The bombing, which gutted the Ingushetia province building as police arrived for a shift change, was the deadliest in years in Russia's restive southern region, calling into question Kremlin assertions that the area was stabilizing after two wars in Chechnya and mounting violence in surrounding provinces since 1994.
Police fired at the truck, but failed to stop it before it exploded about 9 a.m. local time in the middle of the courtyard, leaving a huge crater and a raging fire that spread to an ammunitions cache in a weapons room, the Associated Press reported.
It took rescue teams several hours to search for victims in the rubble. An adjacent apartment building and several office buildings were also damaged.
Aslan Ozdoyev, a spokesman for the Emergency Ministry's branch in Ingushetia, told the AP that 118 people were injured and about 100 of them were hospitalized. At least 10 of the injured were children.
Russia's Emergency Ministry dispatched a large plane to an airport in nearby Beslan - site of the 2004 school massacre - to transport some of the wounded to Moscow for treatment.
The investigative wing of the prosecutor general's office said the death toll was expected to rise, according to the New York Times. President Dmitri Medvedev ordered the nation's interior minister to increase the number of police forces in the province.
Ingushetia, which borders Chechnya, has seen a epidemic of shootings, bombings and other attacks on police and government. While most of the fighting in Chechnya has waned, Islamic militants have continued hit-and-run attacks and skirmishes in neighboring provinces.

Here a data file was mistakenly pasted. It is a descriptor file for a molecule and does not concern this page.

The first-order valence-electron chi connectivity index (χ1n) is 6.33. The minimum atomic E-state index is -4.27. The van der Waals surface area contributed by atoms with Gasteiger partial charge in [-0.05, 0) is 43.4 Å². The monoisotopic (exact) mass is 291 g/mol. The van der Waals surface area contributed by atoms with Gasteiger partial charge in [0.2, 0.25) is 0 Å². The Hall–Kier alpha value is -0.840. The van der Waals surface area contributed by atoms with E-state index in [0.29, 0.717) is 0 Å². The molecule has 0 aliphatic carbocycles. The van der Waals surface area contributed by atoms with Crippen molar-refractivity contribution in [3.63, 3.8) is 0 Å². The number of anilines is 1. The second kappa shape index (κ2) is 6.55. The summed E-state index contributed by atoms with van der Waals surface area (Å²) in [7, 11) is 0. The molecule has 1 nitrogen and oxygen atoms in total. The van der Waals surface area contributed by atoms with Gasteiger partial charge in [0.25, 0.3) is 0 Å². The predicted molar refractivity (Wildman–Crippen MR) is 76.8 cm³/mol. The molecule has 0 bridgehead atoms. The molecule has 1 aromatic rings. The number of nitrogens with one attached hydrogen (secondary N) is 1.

Less than a week ago, masked gunmen shot and killed Ingushetia's construction minister.
The Kremlin-appointed president of Ingushetia, who was badly wounded two months ago in another suicide bombing, said Monday's attack had been organized by militants trying to avenge recent security sweeps in the forests along the mountainous border with Chechnya.
"It was an attempt to destabilize the situation and sow panic," Yunus-Bek Yevkurov said in a statement issued through his spokesman, according to news agencies.
He blamed Chechen separatist warlord Doku Umarov for the June attack on his convoy, saying the perpetrators had been tracked down, according to an interview with Russian News Service radio. He vowed to hunt down Umarov and other rebel warlords.
He also accused the United States, United Kingdom and Israel of fomenting instability in the North Caucasus, saying "the West will try to prevent Russia from restoring its Soviet-era might," the AP reported. He did not elaborate.
Human rights activists and Ingushetia opposition politicians told the BBC last year that the republic was in a situation of "civil war."
---- Compiled from wire reports and other media sources